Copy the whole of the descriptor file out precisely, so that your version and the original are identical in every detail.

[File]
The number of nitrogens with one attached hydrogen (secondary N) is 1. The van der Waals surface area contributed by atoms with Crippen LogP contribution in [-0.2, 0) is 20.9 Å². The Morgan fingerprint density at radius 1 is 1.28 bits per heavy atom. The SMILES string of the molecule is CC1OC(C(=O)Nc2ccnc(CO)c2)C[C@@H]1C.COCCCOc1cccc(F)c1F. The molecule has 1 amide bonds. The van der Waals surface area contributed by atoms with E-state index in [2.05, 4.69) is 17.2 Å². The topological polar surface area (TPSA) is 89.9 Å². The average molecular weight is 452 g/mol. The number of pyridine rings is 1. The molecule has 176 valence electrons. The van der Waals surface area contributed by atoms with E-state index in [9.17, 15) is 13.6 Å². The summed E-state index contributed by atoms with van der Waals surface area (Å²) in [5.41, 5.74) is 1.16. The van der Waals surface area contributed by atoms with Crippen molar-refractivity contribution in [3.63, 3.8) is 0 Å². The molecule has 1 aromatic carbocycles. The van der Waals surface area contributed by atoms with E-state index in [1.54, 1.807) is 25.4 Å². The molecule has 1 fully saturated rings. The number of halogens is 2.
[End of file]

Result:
The number of nitrogens with one attached hydrogen (secondary N) is 1. The van der Waals surface area contributed by atoms with Crippen LogP contribution in [-0.2, 0) is 20.9 Å². The Morgan fingerprint density at radius 1 is 1.28 bits per heavy atom. The SMILES string of the molecule is CC1OC(C(=O)Nc2ccnc(CO)c2)C[C@@H]1C.COCCCOc1cccc(F)c1F. The molecule has 1 amide bonds. The van der Waals surface area contributed by atoms with E-state index in [2.05, 4.69) is 17.2 Å². The topological polar surface area (TPSA) is 89.9 Å². The average molecular weight is 452 g/mol. The number of pyridine rings is 1. The molecule has 176 valence electrons. The van der Waals surface area contributed by atoms with E-state index in [9.17, 15) is 13.6 Å². The summed E-state index contributed by atoms with van der Waals surface area (Å²) in [5.41, 5.74) is 1.16. The van der Waals surface area contributed by atoms with Crippen molar-refractivity contribution in [3.63, 3.8) is 0 Å². The molecule has 1 aromatic carbocycles. The van der Waals surface area contributed by atoms with E-state index in [1.54, 1.807) is 25.4 Å². The molecule has 1 fully saturated rings. The number of halogens is 2.